I ran into the Donald Trump-supporting legendary boxing promoter Don King in the hallways of Cleveland's Quicken Loans Arena tonight, just after Texas Sen. Ted Cruz's speech to the Republican National Convention (RNC).
With the Libertarian Party's presidential candidate, former New Mexico Gov. Gary Johnson, standing a few feet away wrapping up an interview with Vice News, I asked King if he was familiar with Gary Johnson. King replied, "I haven't met Larry, but if he's a Libertarian, I want to meet him."
When asked what he thinks about libertarianism more broadly, King said, "I love it, because anyone that's looking for liberty, that's what our country was conceived in. A new nation, conceived in liberty dedicated to the proposition that all men are equal."
From there, as is his wont, King seemed to lose the narrative and went on an extended rambling diatribe about any number of things that have little to nothing to do with libertarianism.
"That part, leaving out the white woman is the biggest flaw in white supremacy," King said. "All men wouldn't be nothing without the woman. They started out in a position by saying 'all men, all men, all men,' and then they said about people of color, they were heathens, savages, incompetent, couldn't rise to the occasion. They did that to the white woman, she couldn't go to school, she couldn't get no trade, she couldn't do nothing except what her husband or her man said. That was the command. Nowhere in the biblical scripture does it say that."
King kept going, saying, "50 percent of the population was left out, they had no regard and they had to use their womanly guiles and schemes to prey on the man to do what she thinks is right, i.e. Abigal Adams talking to her husband who was ascending to the Continental Congress. Don't forget the ladies."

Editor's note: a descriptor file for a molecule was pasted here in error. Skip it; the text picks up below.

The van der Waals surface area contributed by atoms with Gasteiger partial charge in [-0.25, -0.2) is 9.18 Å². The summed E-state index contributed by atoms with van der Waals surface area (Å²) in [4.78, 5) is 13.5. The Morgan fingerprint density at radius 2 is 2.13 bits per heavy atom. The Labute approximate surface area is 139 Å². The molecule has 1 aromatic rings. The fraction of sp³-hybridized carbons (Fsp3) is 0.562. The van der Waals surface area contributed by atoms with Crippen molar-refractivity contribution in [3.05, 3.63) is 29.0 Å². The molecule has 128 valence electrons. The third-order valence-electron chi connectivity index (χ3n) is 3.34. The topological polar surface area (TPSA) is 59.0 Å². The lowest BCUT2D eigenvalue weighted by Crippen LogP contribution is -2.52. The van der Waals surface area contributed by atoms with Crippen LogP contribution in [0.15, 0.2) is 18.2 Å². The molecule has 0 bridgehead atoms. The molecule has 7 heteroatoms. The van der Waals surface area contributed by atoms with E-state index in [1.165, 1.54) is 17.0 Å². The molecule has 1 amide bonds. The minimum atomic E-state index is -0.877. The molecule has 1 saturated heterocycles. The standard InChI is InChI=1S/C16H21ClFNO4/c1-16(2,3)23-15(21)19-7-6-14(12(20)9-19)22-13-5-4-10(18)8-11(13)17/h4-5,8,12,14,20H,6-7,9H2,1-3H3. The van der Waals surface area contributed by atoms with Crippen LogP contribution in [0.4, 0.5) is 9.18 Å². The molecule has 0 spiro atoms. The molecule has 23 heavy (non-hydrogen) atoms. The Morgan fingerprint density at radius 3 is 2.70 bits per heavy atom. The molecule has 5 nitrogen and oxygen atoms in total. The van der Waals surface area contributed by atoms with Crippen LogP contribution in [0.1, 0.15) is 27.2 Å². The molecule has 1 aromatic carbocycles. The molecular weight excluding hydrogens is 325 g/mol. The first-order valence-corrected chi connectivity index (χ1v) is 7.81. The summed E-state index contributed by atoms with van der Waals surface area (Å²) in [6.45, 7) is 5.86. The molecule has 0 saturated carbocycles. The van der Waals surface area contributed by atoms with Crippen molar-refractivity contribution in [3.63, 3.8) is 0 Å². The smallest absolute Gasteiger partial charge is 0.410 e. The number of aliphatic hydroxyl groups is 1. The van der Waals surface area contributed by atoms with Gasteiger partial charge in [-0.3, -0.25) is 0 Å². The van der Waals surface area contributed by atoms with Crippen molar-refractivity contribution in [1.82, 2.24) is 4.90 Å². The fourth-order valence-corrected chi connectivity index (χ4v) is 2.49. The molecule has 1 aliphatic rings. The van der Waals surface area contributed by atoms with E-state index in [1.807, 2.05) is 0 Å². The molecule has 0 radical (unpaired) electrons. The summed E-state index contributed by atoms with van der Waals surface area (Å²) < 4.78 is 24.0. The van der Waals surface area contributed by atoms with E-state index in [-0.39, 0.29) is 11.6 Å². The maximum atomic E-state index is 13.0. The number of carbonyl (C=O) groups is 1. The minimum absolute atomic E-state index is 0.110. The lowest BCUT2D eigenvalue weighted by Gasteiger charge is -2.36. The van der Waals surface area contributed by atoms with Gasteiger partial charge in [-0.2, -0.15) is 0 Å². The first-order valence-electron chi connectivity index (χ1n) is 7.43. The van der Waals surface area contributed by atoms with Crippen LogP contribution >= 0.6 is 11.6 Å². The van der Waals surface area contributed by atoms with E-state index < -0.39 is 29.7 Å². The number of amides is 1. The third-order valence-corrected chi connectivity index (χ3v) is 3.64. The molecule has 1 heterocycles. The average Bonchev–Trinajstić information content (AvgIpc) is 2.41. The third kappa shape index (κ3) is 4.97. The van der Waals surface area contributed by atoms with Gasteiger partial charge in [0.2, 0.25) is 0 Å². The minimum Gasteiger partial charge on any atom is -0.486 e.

King went on like that for several minutes, after which I asked if he wished he was given the chance to speak at the RNC, which he was reportedly forbidden from doing by Republican National Committee chairman Reince Priebus due to King's manslaughter conviction from 1966. King says he was contacted by the RNC tonight and asked to speak to convention but he refused because they "insulted" him.
"I prefer to speak with the people," King insists, but "if they sent Rip Van Winkle down here to ask me, then maybe I'd reconsider. You know, Rip Van Winkle slept through a revolution? Are you familar with Rip Van Winkle? He's the guy who went up on the mountain and went to sleep and when he came down a whole new nation had been conceived. The United States of America."
He then appeared to refer to his "dear friend" Donald Trump, without mentioning him by name, before adding "beware of the Greeks bearing gifts. I don't know what it meant but that's what Jesus and them said. You know what I mean?"
No, Mr. King, not really.